Seven Parasites Harmful to Your Tropical Fish

 

Seven Parasites Harmful to Your Tropical Fish


Just like any other creature, your fish can suffer from disease
and parasites. When fish have parasites they are very contagious.
If a fish actually has parasites, it’s highly recommended to
separate the fish in question from all the other aquatic life in
your fish tank. Taking the fish out of the aquarium into a
portable container is probably the best way to do so. Otherwise
the parasites will most likely spread through the whole fish tank
until all fish are infected. Below is a list of seven parasites
that are common among tropical fish:Fish lice — this parasite is tricky because
it is so hard to spot. This parasite will hide itself by taking
on the same color as its host. The host fish will try to get
rid of the lice by rubbing its body against stones, plants or
along the side of the tank in an effort to try and remove them.

Anchor worms – these parasites are females and
have an anchor shaped head, which they use to burrow its way
into the flesh of its prey. Once they bury themselves into the
fish there may be a little bit of bleeding on the fish where
the head has attached itself. You may also be able to see a
little worm or tentacle that is white protruding out from the
spot where the parasite is attached. Because this parasite’s
head is anchor shaped it is difficult to remove, and if pulled
out by force may cause the fish to suffer a bleeding wound.

Leeches – Leeches feed on blood and should be
removed as soon as possible. Although the leech leaves the fish
as soon as it is full, the blood loss might be lethal for
delicate tropical fish. Pulling off the parasite by grasping it
can cause regurgitation and leave parts of the leech’s jaw
attached to the wound, increasing the risk of infection. A
better method is to use a fingernail to break the seal of the
oral sucker at both ends of the leech. Start off with the small
end and then continue with the larger end. The leech will
detach its jaws as soon as the sucker’s seal is broken.

Flukes – There are two common types: While
skin flukes attach to the skin of your tropical fish and cause
swelling, gill flukes will make it hard for the fish to
breathe. The gills will turn pink and the fish will probably
stay at the water surface where it can breathe easier. These
skin flukes can cause localized sores and swelling.

Ichthyophthirius – The so-called ‘ich’ or
‘white spot’ is the most common tropical fish disease, caused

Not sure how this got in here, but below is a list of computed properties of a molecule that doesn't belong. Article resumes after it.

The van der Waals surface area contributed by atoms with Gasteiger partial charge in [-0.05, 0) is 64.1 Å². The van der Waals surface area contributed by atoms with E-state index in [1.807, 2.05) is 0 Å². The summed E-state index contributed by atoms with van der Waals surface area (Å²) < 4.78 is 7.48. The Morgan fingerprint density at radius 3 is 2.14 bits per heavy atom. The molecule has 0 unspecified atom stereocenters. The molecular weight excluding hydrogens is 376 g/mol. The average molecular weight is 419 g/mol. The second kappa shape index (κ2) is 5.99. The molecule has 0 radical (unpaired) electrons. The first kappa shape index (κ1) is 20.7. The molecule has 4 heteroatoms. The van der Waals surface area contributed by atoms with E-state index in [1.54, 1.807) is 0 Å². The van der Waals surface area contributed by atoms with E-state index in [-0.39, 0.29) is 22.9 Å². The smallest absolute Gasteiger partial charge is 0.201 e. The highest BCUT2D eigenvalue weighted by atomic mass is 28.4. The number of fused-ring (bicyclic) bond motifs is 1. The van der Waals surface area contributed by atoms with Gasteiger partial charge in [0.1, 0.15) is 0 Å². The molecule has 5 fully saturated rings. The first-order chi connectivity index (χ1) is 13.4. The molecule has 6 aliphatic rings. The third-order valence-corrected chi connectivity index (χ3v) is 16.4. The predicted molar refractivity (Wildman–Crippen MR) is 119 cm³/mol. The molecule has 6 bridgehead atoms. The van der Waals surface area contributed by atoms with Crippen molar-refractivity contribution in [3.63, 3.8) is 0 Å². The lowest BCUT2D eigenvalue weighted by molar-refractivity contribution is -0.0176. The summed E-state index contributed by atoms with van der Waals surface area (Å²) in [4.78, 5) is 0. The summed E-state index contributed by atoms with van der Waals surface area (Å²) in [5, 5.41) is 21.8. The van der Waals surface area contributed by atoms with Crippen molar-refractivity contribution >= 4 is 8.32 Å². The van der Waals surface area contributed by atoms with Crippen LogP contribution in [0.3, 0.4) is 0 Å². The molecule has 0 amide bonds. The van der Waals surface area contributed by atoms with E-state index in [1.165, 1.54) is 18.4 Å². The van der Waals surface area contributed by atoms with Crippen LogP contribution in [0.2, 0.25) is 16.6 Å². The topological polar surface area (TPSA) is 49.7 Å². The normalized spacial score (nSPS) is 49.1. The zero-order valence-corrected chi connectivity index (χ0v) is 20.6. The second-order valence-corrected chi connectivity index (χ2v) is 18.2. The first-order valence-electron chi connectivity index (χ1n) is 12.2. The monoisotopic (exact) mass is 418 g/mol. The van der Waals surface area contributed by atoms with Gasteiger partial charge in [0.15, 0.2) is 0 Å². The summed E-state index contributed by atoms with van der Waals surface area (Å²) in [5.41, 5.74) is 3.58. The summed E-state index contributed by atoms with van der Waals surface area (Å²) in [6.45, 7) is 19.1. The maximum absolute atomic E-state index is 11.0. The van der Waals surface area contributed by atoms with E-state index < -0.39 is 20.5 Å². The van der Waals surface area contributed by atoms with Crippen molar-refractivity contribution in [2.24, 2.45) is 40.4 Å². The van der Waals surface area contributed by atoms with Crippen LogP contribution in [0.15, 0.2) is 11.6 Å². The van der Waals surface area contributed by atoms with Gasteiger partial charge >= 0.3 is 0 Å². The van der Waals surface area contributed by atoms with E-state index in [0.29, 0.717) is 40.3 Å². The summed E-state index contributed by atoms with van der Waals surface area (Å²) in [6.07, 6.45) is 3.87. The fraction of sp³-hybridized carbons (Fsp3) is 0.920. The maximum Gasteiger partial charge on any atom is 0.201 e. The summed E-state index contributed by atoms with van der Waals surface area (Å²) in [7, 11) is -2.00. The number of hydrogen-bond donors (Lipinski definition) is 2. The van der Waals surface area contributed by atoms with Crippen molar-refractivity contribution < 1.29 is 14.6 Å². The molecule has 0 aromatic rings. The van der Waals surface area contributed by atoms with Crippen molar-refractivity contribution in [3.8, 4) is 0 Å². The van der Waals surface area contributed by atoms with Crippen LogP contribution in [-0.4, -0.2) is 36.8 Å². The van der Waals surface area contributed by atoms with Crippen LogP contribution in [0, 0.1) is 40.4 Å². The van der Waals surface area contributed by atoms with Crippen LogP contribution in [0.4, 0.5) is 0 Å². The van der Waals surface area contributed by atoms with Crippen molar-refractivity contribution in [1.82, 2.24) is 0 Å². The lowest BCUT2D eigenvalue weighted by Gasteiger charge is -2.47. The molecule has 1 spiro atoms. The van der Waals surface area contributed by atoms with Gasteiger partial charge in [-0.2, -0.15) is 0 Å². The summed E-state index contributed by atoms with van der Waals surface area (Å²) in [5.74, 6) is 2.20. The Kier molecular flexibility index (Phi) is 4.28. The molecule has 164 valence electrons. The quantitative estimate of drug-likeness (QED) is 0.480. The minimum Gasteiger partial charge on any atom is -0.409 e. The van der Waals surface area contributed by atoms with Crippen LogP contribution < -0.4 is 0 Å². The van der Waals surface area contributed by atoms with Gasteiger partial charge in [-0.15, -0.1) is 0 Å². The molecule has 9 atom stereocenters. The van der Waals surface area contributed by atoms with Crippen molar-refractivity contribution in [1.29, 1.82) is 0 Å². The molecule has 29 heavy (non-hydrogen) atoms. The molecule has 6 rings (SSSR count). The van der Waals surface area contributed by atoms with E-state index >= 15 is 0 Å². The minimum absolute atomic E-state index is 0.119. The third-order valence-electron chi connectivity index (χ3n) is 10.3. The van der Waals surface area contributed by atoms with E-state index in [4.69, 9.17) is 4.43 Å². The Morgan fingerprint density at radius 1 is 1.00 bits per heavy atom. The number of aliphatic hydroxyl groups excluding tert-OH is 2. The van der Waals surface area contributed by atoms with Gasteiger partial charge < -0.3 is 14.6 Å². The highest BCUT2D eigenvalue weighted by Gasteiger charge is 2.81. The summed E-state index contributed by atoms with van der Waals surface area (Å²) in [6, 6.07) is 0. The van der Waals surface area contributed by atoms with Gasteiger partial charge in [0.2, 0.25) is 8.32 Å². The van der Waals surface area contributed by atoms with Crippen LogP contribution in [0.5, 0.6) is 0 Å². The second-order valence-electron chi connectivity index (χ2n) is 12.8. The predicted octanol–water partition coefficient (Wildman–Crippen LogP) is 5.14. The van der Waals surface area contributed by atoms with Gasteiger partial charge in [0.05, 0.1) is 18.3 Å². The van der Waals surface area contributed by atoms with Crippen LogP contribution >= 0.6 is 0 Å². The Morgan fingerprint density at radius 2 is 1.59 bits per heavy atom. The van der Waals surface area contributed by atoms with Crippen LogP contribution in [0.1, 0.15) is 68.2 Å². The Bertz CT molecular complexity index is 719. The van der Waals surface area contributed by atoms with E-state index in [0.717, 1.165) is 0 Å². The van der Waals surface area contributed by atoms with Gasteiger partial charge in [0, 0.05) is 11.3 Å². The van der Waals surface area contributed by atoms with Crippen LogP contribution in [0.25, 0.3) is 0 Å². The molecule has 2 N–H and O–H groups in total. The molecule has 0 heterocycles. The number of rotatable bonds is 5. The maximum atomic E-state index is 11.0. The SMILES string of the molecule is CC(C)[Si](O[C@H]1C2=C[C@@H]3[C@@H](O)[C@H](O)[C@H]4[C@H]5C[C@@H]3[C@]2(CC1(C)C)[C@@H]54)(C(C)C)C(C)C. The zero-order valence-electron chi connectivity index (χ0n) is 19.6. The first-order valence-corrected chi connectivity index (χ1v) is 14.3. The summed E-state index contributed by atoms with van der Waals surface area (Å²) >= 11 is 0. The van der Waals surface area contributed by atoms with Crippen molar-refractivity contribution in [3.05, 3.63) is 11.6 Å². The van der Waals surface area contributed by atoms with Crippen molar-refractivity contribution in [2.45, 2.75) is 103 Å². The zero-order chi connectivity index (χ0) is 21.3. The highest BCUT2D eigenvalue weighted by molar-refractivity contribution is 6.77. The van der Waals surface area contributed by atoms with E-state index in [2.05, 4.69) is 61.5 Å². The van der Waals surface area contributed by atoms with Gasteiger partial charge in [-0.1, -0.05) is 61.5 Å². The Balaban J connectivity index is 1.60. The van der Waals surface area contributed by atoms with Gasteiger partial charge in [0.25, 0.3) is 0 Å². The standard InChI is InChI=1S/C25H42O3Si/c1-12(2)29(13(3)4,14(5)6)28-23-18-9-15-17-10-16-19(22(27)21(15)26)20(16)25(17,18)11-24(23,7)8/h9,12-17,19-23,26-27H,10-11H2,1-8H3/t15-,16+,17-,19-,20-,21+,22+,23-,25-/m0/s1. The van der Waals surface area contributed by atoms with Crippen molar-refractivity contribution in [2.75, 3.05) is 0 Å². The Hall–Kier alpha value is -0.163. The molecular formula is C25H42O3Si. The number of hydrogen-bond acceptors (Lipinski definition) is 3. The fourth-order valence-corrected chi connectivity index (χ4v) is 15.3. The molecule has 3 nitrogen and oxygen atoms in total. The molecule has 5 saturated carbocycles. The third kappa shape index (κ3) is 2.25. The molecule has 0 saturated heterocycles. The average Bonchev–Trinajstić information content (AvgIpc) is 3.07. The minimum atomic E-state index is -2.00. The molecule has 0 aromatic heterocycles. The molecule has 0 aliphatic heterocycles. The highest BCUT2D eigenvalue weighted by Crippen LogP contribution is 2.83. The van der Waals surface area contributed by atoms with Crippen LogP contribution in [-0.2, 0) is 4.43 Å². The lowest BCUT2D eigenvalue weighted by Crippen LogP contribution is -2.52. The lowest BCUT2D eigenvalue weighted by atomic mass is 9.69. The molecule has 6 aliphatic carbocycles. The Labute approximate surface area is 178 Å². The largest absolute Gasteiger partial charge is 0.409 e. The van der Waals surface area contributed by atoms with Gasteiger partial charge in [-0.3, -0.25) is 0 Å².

by probably the most common freshwater parasite. The typical
behavior of an infected fish includes loss of appetite, rubbing
itself against objects, flashing and hiding abnormally. Once a
fish in your fish tank is infected, quarantine is necessary to
prevent the fish from spreading the tropical fish disease to
the other tank inhabitants.

Piscinoodinium – The microscopic parasite
causes the ‘gold lust disease’, named after the golden patterns
that will appear on the scales of your fish. Once your fish are
infected, the tropical fish disease can be treated with copper
salts, which destroys the parasites in your water.

Hexamita – these parasites are also known as
hole in the head disease. They are basically internal
parasites. These are harmful to your fish when he is weak
because of age, stress or bad water conditions.

In order to prevent any form of parasites and fish disease, take
good care of your fish and the fish tank. Here are some tips to
help:

  • Since nearly every parasite can be spotted, make sure
    to take a good look at your aquatic friends every
    day. Check for visible parasites such as worms,
    leeches, or flukes on the fish’s body. Fighting the
    parasite before it develops can prevent the outbreak of
    a tropical fish disease.
  • Remove parasites manually from the fish; follow-up treatment
    is vital to prevent bacterial or fungal growth.
  • Look to see if your fish has cloudy eyes, white patches or is
    gasping for air, rubbing on objects and is
    listless. Fish lice could cause these symptoms.
  • Internal parasites will cause loss of appetite, listlessness
    and erratic swimming.
  • Note redness, irritation and/or threadlike worms coming from
    the fish’s tail area. If accompanied by bloating,
    these symptoms indicate a nematode infestation,
    also known as roundworm. Nematodes live in the
    intestines and should be treated carefully.
  • Look for any unusual small white or gold speckles resembling
    powder on the fish.
  • Watch the fish swim, to make sure it doesn’t look unstable or
    its fins seem clamped (folded back) to their body.

 

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